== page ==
New research out of Canada offers some encouraging news amid concerns about the opioid epidemic.
Doctors are prescribing a lower dose of the painkillers after older adults have surgery, the study found. They are not, however, writing fewer prescriptions for the potentially addictive drugs.
"While it's good news that the doses in opioid prescriptions are being reduced, the fact that the actual number of opioid prescriptions filled has remained the same shows there is still an opportunity for improvement," said study author Dr. Naheed Jivraj, a fellow in critical care medicine at the University of Toronto.
"That's particularly true for procedures associated with low postoperative pain that can be effectively controlled with non-opioid medications such as acetaminophen and nonsteroidal anti-inflammatory drugs [NSAIDs]," Jivraj said.
His team studied records of more than 278,000 people in Ontario who were older than 65 when they had one of 14 surgical procedures between 2013 and 2019.
Their procedures included removal of the thyroid, appendix, gallbladder, prostate, colon and breast, as well as hernia repair, open-heart surgery, hysterectomy and hip and knee replacement.
During the study period, more patients filled prescriptions for non-opioid pain relievers such as acetaminophen or a nonsteroidal anti-inflammatory drug. The percentage rose from 9% in 2013 to 28% in 2019.
Most of patients also received a prescription that contained an opioid. In 2013, 76% received an opioid prescription, as did 75% in 2019.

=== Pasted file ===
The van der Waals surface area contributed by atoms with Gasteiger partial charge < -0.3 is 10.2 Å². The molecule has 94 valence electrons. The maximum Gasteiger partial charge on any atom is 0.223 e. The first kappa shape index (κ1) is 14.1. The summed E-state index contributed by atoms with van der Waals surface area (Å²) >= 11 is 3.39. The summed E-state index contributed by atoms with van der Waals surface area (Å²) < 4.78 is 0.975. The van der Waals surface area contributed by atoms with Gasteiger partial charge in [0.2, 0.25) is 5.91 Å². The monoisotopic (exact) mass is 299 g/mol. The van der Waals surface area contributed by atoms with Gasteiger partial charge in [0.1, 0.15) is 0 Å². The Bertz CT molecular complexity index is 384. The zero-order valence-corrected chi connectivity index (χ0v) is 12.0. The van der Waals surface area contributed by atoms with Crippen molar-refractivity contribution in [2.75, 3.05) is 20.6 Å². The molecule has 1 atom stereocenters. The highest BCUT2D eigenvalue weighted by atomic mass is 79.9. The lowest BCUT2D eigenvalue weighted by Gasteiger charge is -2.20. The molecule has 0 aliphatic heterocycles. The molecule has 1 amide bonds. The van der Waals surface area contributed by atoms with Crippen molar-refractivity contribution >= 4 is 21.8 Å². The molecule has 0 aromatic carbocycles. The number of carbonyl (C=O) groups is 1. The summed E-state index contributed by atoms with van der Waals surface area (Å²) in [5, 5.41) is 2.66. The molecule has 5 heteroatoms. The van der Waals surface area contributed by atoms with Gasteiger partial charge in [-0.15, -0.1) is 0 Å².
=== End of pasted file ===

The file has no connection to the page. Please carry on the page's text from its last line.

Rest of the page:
Over that time, the average dose dropped from 317 MME (morphine milligram equivalent) to an average 260 MME.
Patients who have certain procedures, such as appendix or thyroid removal, can typically relieve their pain with acetaminophen or an NSAID. Yet the study found that few patients who had these procedures filled prescriptions for those non-opioid alternatives.
The findings were presented Saturday in New Orleans at a meeting of the American Society of Anesthesiologists.
Limiting use of opioids is important because they can have major side effects, lead to addiction and cause a potentially deadly overdose.
"Our study highlights how pain management practices are changing after surgery," Jivraj said in a meeting news release.
"The increase in seniors filling non-opioid prescriptions and the lower opioid dose may reflect the development of surgery-specific prescribing guidelines and the increasing use of anesthesiologist-championed Enhanced Recovery After Surgery protocols and other programs that focus on improving patient outcomes," he noted.
Findings presented at medical meetings are considered preliminary until published in a peer-reviewed journal.
The U.S. Department of Health and Human Services has more on the opioid epidemic.
SOURCE: American Society of Anesthesiologists, news release, Oct. 22, 2022